But the fossil fuel binge may be finally slowing.

In 2006, two of Tri-State's member co-ops broke ranks from the Tri-State "family." In an unprecedented and financially risky act of defiance, Delta-Montrose Electric Association in western Colorado and Kit Carson Rural Electric Cooperative in Taos, N.M., refused to extend their power contract with Tri-State, slated to expire in 2040, for an additional 10 years. Tri-State wanted the added purchasing guarantee so it could secure financing for two 700-megawatt coal plants planned in Holcomb, Kan. The co-ops' leaders feared that Tri-State's investment in those plants could unduly raise their electricity rates, given federal plans to cap carbon emissions and penalize polluters. They also wanted to generate more local and renewable energy independently.

The two co-ops' rebellion has not gone unnoticed. Although Tri-State initially threatened to increase their rates, according to members of both co-ops' boards, it has not done so. And Tri-State has since decided to allow its co-ops flexibility to produce and control more renewable and distributed local energy, provided they sell any extra back to Tri-State. In turn, Delta-Montrose and Kit Carson have backed off a bit, though they never signed the extension. And they continue to press the wholesaler to be more open about its financial decision-making, and to grant members still more freedom to generate their own power and sell the extra to potentially higher-paying customers than just Tri-State. "It's become a power-struggle issue," says Kit Carson CEO Luis Reyes.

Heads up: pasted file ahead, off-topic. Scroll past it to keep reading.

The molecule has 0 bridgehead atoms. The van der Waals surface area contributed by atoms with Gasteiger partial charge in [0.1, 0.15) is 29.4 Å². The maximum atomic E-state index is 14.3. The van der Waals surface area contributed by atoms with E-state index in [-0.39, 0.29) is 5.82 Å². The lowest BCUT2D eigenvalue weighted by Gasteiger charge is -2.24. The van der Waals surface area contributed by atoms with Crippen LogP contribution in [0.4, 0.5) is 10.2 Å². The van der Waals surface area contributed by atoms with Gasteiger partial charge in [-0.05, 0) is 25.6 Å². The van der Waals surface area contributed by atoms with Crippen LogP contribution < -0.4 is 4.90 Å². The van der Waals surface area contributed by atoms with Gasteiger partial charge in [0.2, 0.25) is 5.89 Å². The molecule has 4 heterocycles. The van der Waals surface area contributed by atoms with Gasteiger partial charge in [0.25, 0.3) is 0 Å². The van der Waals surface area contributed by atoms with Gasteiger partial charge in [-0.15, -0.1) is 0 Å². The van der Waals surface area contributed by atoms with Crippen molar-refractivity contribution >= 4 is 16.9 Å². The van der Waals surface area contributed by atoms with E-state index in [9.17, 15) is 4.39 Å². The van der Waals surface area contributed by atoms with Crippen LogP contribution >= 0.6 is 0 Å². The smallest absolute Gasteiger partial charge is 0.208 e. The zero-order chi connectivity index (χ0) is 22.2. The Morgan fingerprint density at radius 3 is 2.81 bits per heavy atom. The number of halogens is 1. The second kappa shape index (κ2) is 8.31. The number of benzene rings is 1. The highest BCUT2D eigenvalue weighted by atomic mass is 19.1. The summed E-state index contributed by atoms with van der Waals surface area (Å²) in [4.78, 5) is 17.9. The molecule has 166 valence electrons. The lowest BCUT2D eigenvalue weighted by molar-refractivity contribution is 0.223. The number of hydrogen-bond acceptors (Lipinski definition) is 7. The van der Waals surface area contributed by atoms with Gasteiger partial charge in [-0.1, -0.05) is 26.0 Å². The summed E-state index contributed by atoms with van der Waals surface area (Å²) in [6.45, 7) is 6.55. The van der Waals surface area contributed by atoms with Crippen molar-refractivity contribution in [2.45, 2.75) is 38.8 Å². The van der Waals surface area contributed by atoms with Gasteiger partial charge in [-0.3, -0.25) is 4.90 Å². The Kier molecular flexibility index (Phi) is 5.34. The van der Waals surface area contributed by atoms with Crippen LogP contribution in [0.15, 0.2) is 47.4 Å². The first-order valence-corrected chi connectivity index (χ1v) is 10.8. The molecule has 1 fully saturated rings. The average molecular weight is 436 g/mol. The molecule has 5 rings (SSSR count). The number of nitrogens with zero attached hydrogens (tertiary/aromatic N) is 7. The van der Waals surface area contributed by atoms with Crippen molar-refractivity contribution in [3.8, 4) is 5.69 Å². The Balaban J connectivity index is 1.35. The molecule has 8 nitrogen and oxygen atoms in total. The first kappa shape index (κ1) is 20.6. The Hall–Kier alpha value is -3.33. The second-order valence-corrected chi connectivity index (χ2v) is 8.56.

In 2007, both New Mexico and Colorado passed laws requiring rural electric co-operatives to generate 10 percent of their power from renewables by 2020. That's half of what investor-owned utilities in both states must achieve -- which has allowed Tri-State to be less aggressive in investing in renewables, such as wind and solar, on behalf of its members. But local environmentalists and co-op board members say that the utility has begun to embrace renewables and energy efficiency. Indeed, in addition to committing to the state renewable standards, Tri-State now offers its members seed money to help jumpstart local renewable projects.

Many attribute the changes to Ken Anderson, who was appointed last year as Tri-State's executive vice president and general manager. "The recent change in staff has had some effect on direction," says Bill Midcap, director of renewable energy at the Rocky Mountain Farmers Union, a former member of Tri-State's board of directors. "And the board of directors is also made up of rural folks who know their community will benefit from renewable energy projects. To keep opposing them may not be in their best interest."

Tri-State is also feeling some pressure from state regulators. In January, the Colorado Public Utilities Commission launched an investigation to determine whether to assert state authority over the wholesaler's energy resource planning. The PUC said that public concerns about climate change, uncertainty about future costs of generating power, and state mandates for more renewable energy spurred it to take a closer look at Tri-State's energy mix. The PUC will meet in mid-July with representatives of the company, member co-ops and environmentalist and consumer groups before reaching a final decision.

In response to the recent scrutiny, Tri-State began airing TV ads boasting of its push toward energy efficiency, conservation and renewable energy. In April -- after Kansas' then governor, Kathleen Sebelius, vetoed bills that would have allowed Tri-State and Sunflower Electric to build the two Holcomb coal plants -- Tri-State announced that it was re-evaluating its long-term resource plans. The company pledged to rely more on wind and solar and to depend less on conventional coal plants.